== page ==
After strong first year, Mitchell School District is set to offer PACT to surrounding communities

Mitchell School District Special Education Director Tracy Christensen saw a need for students who completed high school and received an Individualized Education Program, but needed a few more life skills as they transitioned into adulthood.

Mitchell teacher Cindy Bierman helps a student perform a computer task during the PACT program on Wednesday, May 19 at Mitchell Career and Technical Education Academy. (Nick Sabato / Republic)

How many high school classes can teach students how to sew on a zipper, build a shelf and balance a checkbook in the same curriculum?


But Mitchell School District Special Education Director Tracy Christensen saw a need for students who completed high school and received an Individualized Education Program, but needed a few more life skills as they transitioned into adulthood. She even had a name picked out — Program for Adult Community Transition.

The idea was jolted to life when Vocational Rehabilitation Services of South Dakota provided grants to Mitchell and several other districts to create similar programs for young adults.

It allowed PACT to launch and complete its first year for students ages 18 to 21 at Mitchell Career and Technical Education Academy, providing an alternative to LifeQuest. Six students learned a curriculum based on academics, employment, independent living skills, leisure, community participation, job shadowing and adult services.


“My goal is to transition them into independent living and competitive employment,” PACT teacher Cindy Bierman said. “... This is my fifth year with these kids and they’re still learning. It takes a lot of repetition for some of these kids. I think it’s gone well. Are there things I’m going to change next year? Yes, there’s a learning curve.”

The hope of the program is to provide independent living skills, while learning a variety of life skills through a PAES lab — which costs between $30,000-$37,000 — can offer a competitive advantage and eliminate the stigma of hiring someone with autism or a cognitive disability upon entering the workforce.

“There’s so many things in that PAES lab they can learn how to do — there’s units on learning how to use a cash register and food-related jobs,” PACT paraprofessional Angie Putnam said. “That can open a lot of doors for students if they realize, ‘This is something I enjoy doing and I’m good at.’ Maybe it’s something they can apply to their skills when they go out to find a full-time job.”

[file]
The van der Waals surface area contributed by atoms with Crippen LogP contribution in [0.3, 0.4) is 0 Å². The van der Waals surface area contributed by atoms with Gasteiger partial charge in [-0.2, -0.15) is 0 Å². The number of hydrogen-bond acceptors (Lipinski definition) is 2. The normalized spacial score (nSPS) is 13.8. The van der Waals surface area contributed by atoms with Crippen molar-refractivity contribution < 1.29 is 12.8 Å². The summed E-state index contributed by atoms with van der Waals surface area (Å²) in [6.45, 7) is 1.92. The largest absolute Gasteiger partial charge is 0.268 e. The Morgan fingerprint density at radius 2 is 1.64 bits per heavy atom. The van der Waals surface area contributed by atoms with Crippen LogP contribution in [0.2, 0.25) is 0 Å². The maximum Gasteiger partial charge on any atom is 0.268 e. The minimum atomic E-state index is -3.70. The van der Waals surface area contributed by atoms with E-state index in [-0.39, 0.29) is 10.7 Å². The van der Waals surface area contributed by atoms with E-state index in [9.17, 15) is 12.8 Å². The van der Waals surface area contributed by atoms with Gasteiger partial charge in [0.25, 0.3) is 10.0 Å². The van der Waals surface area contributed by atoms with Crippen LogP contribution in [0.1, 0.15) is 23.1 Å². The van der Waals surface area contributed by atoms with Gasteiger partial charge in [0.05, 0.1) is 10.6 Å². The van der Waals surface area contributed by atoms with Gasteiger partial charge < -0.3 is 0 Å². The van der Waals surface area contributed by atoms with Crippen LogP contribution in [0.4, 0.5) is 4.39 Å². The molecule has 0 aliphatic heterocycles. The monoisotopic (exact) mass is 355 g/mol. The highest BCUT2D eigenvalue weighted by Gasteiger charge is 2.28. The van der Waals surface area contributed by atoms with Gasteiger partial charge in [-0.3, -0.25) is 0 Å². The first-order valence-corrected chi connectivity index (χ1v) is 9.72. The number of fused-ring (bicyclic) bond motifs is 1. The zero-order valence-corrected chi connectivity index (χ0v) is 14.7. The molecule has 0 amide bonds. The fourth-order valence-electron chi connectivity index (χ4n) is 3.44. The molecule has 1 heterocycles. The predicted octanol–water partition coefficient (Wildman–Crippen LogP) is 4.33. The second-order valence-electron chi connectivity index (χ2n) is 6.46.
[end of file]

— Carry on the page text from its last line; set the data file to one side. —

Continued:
Vocational Rehabilitation Services also has a program called Project Skills, in which the district hires people from Career Connections to attend jobs with students. The job coach attends work with the students full-time at first and slowly weans off as they become acclimated to the job and environment.

Jessica Sehnert, who works with the students weekly through Vocational Rehabilitation Services, says it may take an employer a little extra time to teach job duties and tasks, but they are valuable employees.

“There are some employers still in town with the mindset that people with disabilities can’t work,” Sehnert said. “Our goal is to go in and show that there are valuable skills that they can bring to the table. Showing up is probably one of the best qualities we see with people with disabilities because they have the desire to work.”

Retention of skills is the biggest obstacle of the course, according to Bierman and Sehnert. Sometimes it takes multiple lessons to learn a specific task, but employers are often more interested in soft skills such as attitude, attendance, appearance, ambition and accountability.

“Eighty-five percent of what an employer looks for in an interview is soft skills,” Bierman said. “What you know is going to get you the interview, but what you can do or how you present yourself is going to get you the job.”


Building on a foundation

As PACT transitions into its second year, the lab is expected to be a bit more crowded, not just due to more students from Mitchell , but because the district is opening the program to students from towns in the surrounding area.

There are no restrictions on where students can come from, as long as they can find transportation to MCTEA on a daily basis. It also has the opportunity to provide surrounding towns with a program it may not have otherwise had access to.

“I feel that the students have gained skills in the areas that were targeted. We anticipate that the 2021-2022 school year will open the door to more community activities,” Christensen said. “... Our hope is that more students in surrounding communities will consider the program as an additional option after high school. We feel PACT offers unique experiences and students will gain skills that benefit each as they prepare for their future.”

Bierman and Putnam both acknowledged the year went smoothly considering both were in a new environment and operating during a pandemic, but they would make small tweaks for Year Two.

“We just approached everything like we would see how everything goes with this and figure things out as we go,” Putnam said. “Cindy had a great schedule every day, as far as everything students were going to get done and that’s part of what a teacher does.”

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